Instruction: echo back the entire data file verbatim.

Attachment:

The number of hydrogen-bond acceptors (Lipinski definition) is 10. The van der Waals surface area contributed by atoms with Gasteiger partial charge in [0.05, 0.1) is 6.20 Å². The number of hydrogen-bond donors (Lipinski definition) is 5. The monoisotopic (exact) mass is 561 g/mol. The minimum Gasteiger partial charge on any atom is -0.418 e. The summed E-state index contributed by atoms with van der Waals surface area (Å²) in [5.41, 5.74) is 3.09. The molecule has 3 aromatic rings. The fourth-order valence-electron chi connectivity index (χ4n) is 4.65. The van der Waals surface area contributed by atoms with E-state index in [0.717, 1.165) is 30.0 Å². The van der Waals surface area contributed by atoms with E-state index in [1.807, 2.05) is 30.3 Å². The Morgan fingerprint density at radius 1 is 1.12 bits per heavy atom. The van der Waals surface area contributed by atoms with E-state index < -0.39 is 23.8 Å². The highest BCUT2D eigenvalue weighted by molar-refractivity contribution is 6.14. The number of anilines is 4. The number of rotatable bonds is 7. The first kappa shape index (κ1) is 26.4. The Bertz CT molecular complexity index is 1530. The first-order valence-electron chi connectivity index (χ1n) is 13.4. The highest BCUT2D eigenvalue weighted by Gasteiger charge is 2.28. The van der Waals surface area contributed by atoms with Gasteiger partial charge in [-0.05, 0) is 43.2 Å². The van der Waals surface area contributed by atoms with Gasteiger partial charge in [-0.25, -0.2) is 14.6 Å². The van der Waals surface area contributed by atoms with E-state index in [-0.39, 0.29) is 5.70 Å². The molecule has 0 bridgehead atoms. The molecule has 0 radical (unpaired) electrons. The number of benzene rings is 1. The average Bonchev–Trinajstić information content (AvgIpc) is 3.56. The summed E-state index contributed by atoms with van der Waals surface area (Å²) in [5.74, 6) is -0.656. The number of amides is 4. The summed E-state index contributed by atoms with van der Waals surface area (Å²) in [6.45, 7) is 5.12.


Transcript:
The number of hydrogen-bond acceptors (Lipinski definition) is 10. The van der Waals surface area contributed by atoms with Gasteiger partial charge in [0.05, 0.1) is 6.20 Å². The number of hydrogen-bond donors (Lipinski definition) is 5. The monoisotopic (exact) mass is 561 g/mol. The minimum Gasteiger partial charge on any atom is -0.418 e. The summed E-state index contributed by atoms with van der Waals surface area (Å²) in [5.41, 5.74) is 3.09. The molecule has 3 aromatic rings. The fourth-order valence-electron chi connectivity index (χ4n) is 4.65. The van der Waals surface area contributed by atoms with E-state index in [0.717, 1.165) is 30.0 Å². The van der Waals surface area contributed by atoms with E-state index in [1.807, 2.05) is 30.3 Å². The Morgan fingerprint density at radius 1 is 1.12 bits per heavy atom. The van der Waals surface area contributed by atoms with E-state index < -0.39 is 23.8 Å². The highest BCUT2D eigenvalue weighted by molar-refractivity contribution is 6.14. The number of anilines is 4. The number of rotatable bonds is 7. The first kappa shape index (κ1) is 26.4. The Bertz CT molecular complexity index is 1530. The first-order valence-electron chi connectivity index (χ1n) is 13.4. The highest BCUT2D eigenvalue weighted by Gasteiger charge is 2.28. The van der Waals surface area contributed by atoms with Gasteiger partial charge in [-0.05, 0) is 43.2 Å². The van der Waals surface area contributed by atoms with Gasteiger partial charge in [-0.25, -0.2) is 14.6 Å². The van der Waals surface area contributed by atoms with E-state index in [-0.39, 0.29) is 5.70 Å². The molecule has 0 bridgehead atoms. The molecule has 0 radical (unpaired) electrons. The number of benzene rings is 1. The average Bonchev–Trinajstić information content (AvgIpc) is 3.56. The summed E-state index contributed by atoms with van der Waals surface area (Å²) in [5.74, 6) is -0.656. The number of amides is 4. The summed E-state index contributed by atoms with van der Waals surface area (Å²) in [6.45, 7) is 5.12.